Using economic modeling, this study seeks to advance nutritional equity by identifying ways to lower economic barriers to healthy eating among low-income households with children. This study will identify mechanisms for directing unhealthy food and beverage tax revenues towards healthy incentives, particularly through existing federally-funded, but local and state-run programs such as WIC and SNAP. A flexible demand system model will be used to estimate how households respond to price changes across food/beverage categories given budgetary constraints. The analysis will focus on WIC and/or SNAP participating households that also have a child or children 0 to 8 years of age. Price elasticity estimates will be used to stimulate how price reductions via different degrees of incentives on foods and beverages meeting WIC nutrition standards will change purchase patterns. Furthermore, estimates of price elasticities of demand will be used to stimulate price increases via taxes on unhealthy ultra-processed products among WIC and/or SNAP households with children. The combined (incentive + disincentive) policies and their impact on food purchase patterns will be used to identify mechanisms at the state/local levels for implementing incentives.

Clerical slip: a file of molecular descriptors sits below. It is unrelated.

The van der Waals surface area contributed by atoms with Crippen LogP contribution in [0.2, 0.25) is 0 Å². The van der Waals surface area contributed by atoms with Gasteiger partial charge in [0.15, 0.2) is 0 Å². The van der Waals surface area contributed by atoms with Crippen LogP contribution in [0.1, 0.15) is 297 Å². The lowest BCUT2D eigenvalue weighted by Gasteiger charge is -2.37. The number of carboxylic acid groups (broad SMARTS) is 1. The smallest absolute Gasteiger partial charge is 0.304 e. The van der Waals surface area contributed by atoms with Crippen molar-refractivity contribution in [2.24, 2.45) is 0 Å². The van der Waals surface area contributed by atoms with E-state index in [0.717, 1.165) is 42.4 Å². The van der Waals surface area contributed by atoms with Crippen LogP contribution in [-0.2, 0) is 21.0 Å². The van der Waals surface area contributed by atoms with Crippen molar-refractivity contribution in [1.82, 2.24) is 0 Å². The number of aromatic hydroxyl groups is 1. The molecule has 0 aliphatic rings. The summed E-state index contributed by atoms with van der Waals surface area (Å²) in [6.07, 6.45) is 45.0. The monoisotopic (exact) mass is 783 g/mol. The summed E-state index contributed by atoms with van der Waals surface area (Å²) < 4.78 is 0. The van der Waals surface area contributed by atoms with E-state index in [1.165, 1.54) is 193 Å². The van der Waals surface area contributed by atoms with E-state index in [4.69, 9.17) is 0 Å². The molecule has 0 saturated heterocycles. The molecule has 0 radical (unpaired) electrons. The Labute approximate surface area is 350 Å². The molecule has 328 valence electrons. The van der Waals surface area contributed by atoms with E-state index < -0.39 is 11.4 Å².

Studying the impact of combining fiscal incentives and disincentives to improve healthy food purchases by low-income households with children
Assessing Supplement Nutrition Assistance Program families' online food purchasing behaviors to inform policies targeting expansion of SNAP benefits
Online grocery services may be a promising strategy to increase food access by creating systems that increase the self-reliance of communities to meet their food needs; however, there may be unintended consequences that should be considered. Despite the potential to increase healthier choices, individuals may purchase more soft drinks and … More
Studying facilitators and barriers in coupon redemption for fruits and vegetables by Nutrition Program for Women, Infants, and Children participants
The Special Supplemental Nutrition program for Women, Infants, and Children (WIC) is a federally-funded nutrition assistance program supporting low-income women, infants, and children. The Farmers Market Nutrition Program (FMNP) provides WIC clients with coupons to purchase fruits and vegetables from approved farmers markets in addition to their regular WIC benefits. … More
Providing actionable evidence for equity-focused strategies to improve diet quality and food security for low-income pregnant women and for infants
Households with children ages 6 and younger are at a particularly high risk of food insecurity (14.3% food insecure). These are also the households in which new pregnancies are most likely to occur. The Special Supplemental Program for Women, Infants, and Children (WIC) is designed to improve the health of … More